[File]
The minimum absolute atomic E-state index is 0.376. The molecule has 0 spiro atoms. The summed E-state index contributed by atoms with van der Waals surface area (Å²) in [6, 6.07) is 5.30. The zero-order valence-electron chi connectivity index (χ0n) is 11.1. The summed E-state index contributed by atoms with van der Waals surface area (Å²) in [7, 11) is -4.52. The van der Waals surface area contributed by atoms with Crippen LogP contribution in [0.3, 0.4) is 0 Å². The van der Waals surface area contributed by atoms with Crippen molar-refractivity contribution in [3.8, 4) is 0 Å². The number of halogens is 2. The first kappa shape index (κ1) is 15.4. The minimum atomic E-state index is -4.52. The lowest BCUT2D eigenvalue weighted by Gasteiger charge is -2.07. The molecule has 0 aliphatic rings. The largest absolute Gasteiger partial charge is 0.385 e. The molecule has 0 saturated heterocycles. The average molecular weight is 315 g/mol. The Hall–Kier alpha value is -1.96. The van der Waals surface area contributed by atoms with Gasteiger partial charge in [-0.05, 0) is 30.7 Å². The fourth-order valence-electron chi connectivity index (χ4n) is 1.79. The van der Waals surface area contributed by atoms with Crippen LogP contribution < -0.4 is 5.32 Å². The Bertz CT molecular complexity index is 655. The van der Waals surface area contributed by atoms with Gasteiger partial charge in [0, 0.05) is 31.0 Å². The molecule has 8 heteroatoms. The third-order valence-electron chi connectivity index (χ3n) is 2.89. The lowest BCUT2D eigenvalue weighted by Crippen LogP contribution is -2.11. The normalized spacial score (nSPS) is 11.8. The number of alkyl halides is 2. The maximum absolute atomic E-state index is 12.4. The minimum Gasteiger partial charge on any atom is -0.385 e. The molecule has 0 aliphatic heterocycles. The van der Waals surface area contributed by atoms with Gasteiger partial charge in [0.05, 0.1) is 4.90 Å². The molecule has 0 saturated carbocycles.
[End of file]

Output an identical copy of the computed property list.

The minimum absolute atomic E-state index is 0.376. The molecule has 0 spiro atoms. The summed E-state index contributed by atoms with van der Waals surface area (Å²) in [6, 6.07) is 5.30. The zero-order valence-electron chi connectivity index (χ0n) is 11.1. The summed E-state index contributed by atoms with van der Waals surface area (Å²) in [7, 11) is -4.52. The van der Waals surface area contributed by atoms with Crippen LogP contribution in [0.3, 0.4) is 0 Å². The van der Waals surface area contributed by atoms with Crippen molar-refractivity contribution in [3.8, 4) is 0 Å². The number of halogens is 2. The first kappa shape index (κ1) is 15.4. The minimum atomic E-state index is -4.52. The lowest BCUT2D eigenvalue weighted by Gasteiger charge is -2.07. The molecule has 0 aliphatic rings. The largest absolute Gasteiger partial charge is 0.385 e. The molecule has 0 saturated heterocycles. The average molecular weight is 315 g/mol. The Hall–Kier alpha value is -1.96. The van der Waals surface area contributed by atoms with Gasteiger partial charge in [-0.05, 0) is 30.7 Å². The fourth-order valence-electron chi connectivity index (χ4n) is 1.79. The van der Waals surface area contributed by atoms with Crippen LogP contribution < -0.4 is 5.32 Å². The Bertz CT molecular complexity index is 655. The van der Waals surface area contributed by atoms with Gasteiger partial charge in [0, 0.05) is 31.0 Å². The molecule has 8 heteroatoms. The third-order valence-electron chi connectivity index (χ3n) is 2.89. The lowest BCUT2D eigenvalue weighted by Crippen LogP contribution is -2.11. The normalized spacial score (nSPS) is 11.8. The number of alkyl halides is 2. The maximum absolute atomic E-state index is 12.4. The minimum Gasteiger partial charge on any atom is -0.385 e. The molecule has 0 aliphatic heterocycles. The van der Waals surface area contributed by atoms with Gasteiger partial charge in [0.05, 0.1) is 4.90 Å². The molecule has 0 saturated carbocycles.